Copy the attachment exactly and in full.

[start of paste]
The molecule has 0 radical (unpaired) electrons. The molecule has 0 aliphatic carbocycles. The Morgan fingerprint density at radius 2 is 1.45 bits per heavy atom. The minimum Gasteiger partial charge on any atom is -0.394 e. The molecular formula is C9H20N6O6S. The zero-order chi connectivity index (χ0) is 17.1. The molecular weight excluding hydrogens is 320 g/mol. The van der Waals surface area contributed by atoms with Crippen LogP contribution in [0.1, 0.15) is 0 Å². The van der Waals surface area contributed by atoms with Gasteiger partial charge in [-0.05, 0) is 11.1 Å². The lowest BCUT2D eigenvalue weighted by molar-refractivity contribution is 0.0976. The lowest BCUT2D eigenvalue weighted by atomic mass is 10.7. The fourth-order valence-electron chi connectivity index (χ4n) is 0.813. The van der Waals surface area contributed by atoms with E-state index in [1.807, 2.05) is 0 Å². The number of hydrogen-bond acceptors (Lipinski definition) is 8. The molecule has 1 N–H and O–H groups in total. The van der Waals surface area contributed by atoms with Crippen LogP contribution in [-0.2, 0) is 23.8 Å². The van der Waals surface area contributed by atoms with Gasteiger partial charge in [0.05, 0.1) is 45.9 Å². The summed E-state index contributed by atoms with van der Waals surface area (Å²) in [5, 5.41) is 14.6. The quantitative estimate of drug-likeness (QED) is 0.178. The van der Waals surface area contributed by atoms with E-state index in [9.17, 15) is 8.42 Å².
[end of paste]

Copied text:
The molecule has 0 radical (unpaired) electrons. The molecule has 0 aliphatic carbocycles. The Morgan fingerprint density at radius 2 is 1.45 bits per heavy atom. The minimum Gasteiger partial charge on any atom is -0.394 e. The molecular formula is C9H20N6O6S. The zero-order chi connectivity index (χ0) is 17.1. The molecular weight excluding hydrogens is 320 g/mol. The van der Waals surface area contributed by atoms with Crippen LogP contribution in [0.1, 0.15) is 0 Å². The van der Waals surface area contributed by atoms with Gasteiger partial charge in [-0.05, 0) is 11.1 Å². The lowest BCUT2D eigenvalue weighted by molar-refractivity contribution is 0.0976. The lowest BCUT2D eigenvalue weighted by atomic mass is 10.7. The fourth-order valence-electron chi connectivity index (χ4n) is 0.813. The van der Waals surface area contributed by atoms with E-state index in [1.807, 2.05) is 0 Å². The number of hydrogen-bond acceptors (Lipinski definition) is 8. The molecule has 1 N–H and O–H groups in total. The van der Waals surface area contributed by atoms with Crippen LogP contribution in [-0.2, 0) is 23.8 Å². The van der Waals surface area contributed by atoms with Gasteiger partial charge in [0.05, 0.1) is 45.9 Å². The summed E-state index contributed by atoms with van der Waals surface area (Å²) in [5, 5.41) is 14.6. The quantitative estimate of drug-likeness (QED) is 0.178. The van der Waals surface area contributed by atoms with E-state index in [9.17, 15) is 8.42 Å².